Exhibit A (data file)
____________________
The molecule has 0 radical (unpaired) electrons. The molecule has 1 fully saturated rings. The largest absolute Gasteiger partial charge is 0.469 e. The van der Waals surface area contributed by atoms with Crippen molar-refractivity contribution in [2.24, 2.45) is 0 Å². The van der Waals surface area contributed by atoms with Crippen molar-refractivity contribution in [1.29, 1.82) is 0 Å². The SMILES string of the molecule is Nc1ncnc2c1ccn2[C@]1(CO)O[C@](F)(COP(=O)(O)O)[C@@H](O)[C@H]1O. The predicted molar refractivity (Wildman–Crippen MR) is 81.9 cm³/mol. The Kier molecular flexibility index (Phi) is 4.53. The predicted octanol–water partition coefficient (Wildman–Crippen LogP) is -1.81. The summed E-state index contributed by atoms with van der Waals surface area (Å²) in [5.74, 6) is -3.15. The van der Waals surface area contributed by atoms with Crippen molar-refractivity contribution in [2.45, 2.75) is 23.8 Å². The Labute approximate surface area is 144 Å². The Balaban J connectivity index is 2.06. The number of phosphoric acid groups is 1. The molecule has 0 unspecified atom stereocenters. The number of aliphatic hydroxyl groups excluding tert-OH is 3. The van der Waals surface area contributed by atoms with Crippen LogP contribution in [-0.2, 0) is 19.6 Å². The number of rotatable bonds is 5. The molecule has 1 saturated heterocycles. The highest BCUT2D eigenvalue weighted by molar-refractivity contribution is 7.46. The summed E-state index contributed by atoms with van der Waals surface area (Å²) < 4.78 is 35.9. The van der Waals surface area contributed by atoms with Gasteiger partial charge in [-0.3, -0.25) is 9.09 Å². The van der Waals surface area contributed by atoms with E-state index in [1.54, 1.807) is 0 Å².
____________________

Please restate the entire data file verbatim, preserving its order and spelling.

The molecule has 0 radical (unpaired) electrons. The molecule has 1 fully saturated rings. The largest absolute Gasteiger partial charge is 0.469 e. The van der Waals surface area contributed by atoms with Crippen molar-refractivity contribution in [2.24, 2.45) is 0 Å². The van der Waals surface area contributed by atoms with Crippen molar-refractivity contribution in [1.29, 1.82) is 0 Å². The SMILES string of the molecule is Nc1ncnc2c1ccn2[C@]1(CO)O[C@](F)(COP(=O)(O)O)[C@@H](O)[C@H]1O. The predicted molar refractivity (Wildman–Crippen MR) is 81.9 cm³/mol. The Kier molecular flexibility index (Phi) is 4.53. The predicted octanol–water partition coefficient (Wildman–Crippen LogP) is -1.81. The summed E-state index contributed by atoms with van der Waals surface area (Å²) in [5.74, 6) is -3.15. The van der Waals surface area contributed by atoms with Crippen molar-refractivity contribution in [2.45, 2.75) is 23.8 Å². The Labute approximate surface area is 144 Å². The Balaban J connectivity index is 2.06. The number of phosphoric acid groups is 1. The molecule has 0 unspecified atom stereocenters. The number of aliphatic hydroxyl groups excluding tert-OH is 3. The van der Waals surface area contributed by atoms with Crippen LogP contribution in [-0.2, 0) is 19.6 Å². The number of rotatable bonds is 5. The molecule has 1 saturated heterocycles. The highest BCUT2D eigenvalue weighted by molar-refractivity contribution is 7.46. The summed E-state index contributed by atoms with van der Waals surface area (Å²) < 4.78 is 35.9. The van der Waals surface area contributed by atoms with Gasteiger partial charge in [-0.3, -0.25) is 9.09 Å². The van der Waals surface area contributed by atoms with E-state index in [1.54, 1.807) is 0 Å².